I will never forget the first week of January in 1991, when I and 120 other girls started boarding school in Abuja, Nigeria. Life before boarding school could best be categorized as idyllic, filled with play-dates, birthday parties, lots of tutoring and all things related to church. Our lives practically revolved around church since my mother was the head of the choir and children’s ministry, and my father was an elder. We especially enjoyed Sundays as our Sunday school teachers were kind and we played with crafts, acted out dramatic stories from the bible and sang together. All that changed when as a 10 year old I was dropped off at boarding school.
Adjusting to boarding school was rough because I was away from family, I was forced to make new friends, students were tasked with many chores and the teachers were demanding and merciless. But whatever the challenges were during the school week, I quickly found Sundays to be the most jarring thanks to chapel. For the first time I was introduced into the world of charismatics and this new take on Christianity scared me. The message changed drastically from week to week based on what pastor was available to volunteer at our chapel, but a strong recurring theme was the need to be baptized in the Holy Spirit and for us to understand our gifts. This was not something I wanted to discover as a 10 year old and coupled with the deliverance services for the “possessed”, I just wasn’t mature enough to be there. It took a couple of semesters, several fire and brimstone messages and countless repeated sinner’s prayers to get me up to speed with my fellow charismatics.
After several years, I began to mature and become more comfortable with the charismatic worldview. By the 9th grade I could speak in tongues and I knew I had the gift of faith from the Holy Spirit (not the gift of healing though, I tried this out on boarding school friends and failed woefully). Life was great, I knew believing in God meant that all things would work out for my good. I got to immerse myself in the charismatic movement in Nigeria, we studied under influential ministers like Benny Hinn, Benson Idahosa, Jimmy Swaggart, etc. We were a part of the word of faith movement, we believed prosperity, health and wealth was ours as children of God. This all made sense: God wants the best for me and the best car is a Mercedes so that is the vehicle He wants me to have. To be clear, Nigeria is a very religious country and Nigerians also love the finest (i.e. expensive) things in life; fusing religion and our desires is experiencing the best of both spiritual and material worlds at once. The “name it and claim it” phrase was common place and if my prayer did not get answered it was because my faith was lacking even though my request was sound.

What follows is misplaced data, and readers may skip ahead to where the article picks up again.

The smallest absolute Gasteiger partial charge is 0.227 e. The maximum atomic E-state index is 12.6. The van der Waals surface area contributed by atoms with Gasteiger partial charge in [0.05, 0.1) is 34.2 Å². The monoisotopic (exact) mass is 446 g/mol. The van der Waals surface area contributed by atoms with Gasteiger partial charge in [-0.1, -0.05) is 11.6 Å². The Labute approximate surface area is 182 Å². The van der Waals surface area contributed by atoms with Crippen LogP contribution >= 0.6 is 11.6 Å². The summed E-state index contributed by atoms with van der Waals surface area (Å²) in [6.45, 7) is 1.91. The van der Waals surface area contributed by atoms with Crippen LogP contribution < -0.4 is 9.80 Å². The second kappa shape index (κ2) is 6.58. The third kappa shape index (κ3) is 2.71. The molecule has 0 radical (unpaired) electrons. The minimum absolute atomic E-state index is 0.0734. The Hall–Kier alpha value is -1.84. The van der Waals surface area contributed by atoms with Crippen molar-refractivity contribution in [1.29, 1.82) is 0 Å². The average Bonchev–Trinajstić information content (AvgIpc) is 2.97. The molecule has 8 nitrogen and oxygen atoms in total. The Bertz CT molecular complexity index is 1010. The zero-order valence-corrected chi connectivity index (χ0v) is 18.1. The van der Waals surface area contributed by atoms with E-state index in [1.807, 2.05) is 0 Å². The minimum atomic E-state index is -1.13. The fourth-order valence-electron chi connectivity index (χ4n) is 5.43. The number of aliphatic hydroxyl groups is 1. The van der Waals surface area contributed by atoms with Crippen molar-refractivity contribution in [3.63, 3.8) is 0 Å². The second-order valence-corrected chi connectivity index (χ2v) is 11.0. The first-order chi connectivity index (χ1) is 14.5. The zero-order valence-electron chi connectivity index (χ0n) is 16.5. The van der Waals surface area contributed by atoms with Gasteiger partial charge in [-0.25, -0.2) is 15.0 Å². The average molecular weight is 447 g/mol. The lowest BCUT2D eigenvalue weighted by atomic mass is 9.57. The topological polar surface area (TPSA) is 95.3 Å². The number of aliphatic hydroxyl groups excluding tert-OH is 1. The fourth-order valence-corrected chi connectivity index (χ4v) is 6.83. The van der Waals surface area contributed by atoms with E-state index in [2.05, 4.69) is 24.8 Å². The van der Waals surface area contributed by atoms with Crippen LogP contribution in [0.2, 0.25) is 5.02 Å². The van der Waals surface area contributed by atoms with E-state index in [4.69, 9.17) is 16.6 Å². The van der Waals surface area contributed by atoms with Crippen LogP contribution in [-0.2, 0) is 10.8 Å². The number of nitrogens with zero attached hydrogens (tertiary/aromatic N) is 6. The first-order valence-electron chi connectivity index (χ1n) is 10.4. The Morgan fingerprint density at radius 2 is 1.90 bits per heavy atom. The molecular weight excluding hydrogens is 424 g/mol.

In 1998 my family moved overseas to New Jersey and that was one of the best things that could have happened to me, because I got to experience having a relationship with God in a whole new way. My local pastor loved to talk about what my relationship with God should look like, how I should treat my neighbors, how my actions affect others, etc. For the first time I got to see God as a relational being, someone that wanted a relationship with me and did not simply inspire fear of eternal damnation. This revelation was great, my new friends hung out at church retreats, we got to go to christian festivals and even the emotionally charged “Acquire the Fire” teen events. I loved this new insight and new family.
Years later after I got out college, I began to miss the charismatic-ness of my youth. The experience had taught me to pray feverently, believe in the supernatural power of God and to actively want to win souls. The charismatic experience had it’s faults and I largely chalk that up to leadership, but at the heart of the message, being a charismatic is what helps a lot of people cope with the stress of everyday life. My Sundays in boarding school helped shape me into the person I am today and the Sundays in New Jersey helps me appreciate the desire to go deeper into a relationship with God that is not only spiritual but is relational as well.
My inner charismatic wants people around me to see my faith and understand the difference it makes when you choose to lay your life down to become a follower of Christ. The recovering charismatic in me does not see an unbeliever who might affect me with their worldliness; rather I see myself as a sinner saved by grace and reaching out to make sure everyone gets a chance to experience the peace I have in Christ.
“You are the only Bible some unbelievers will ever read.”
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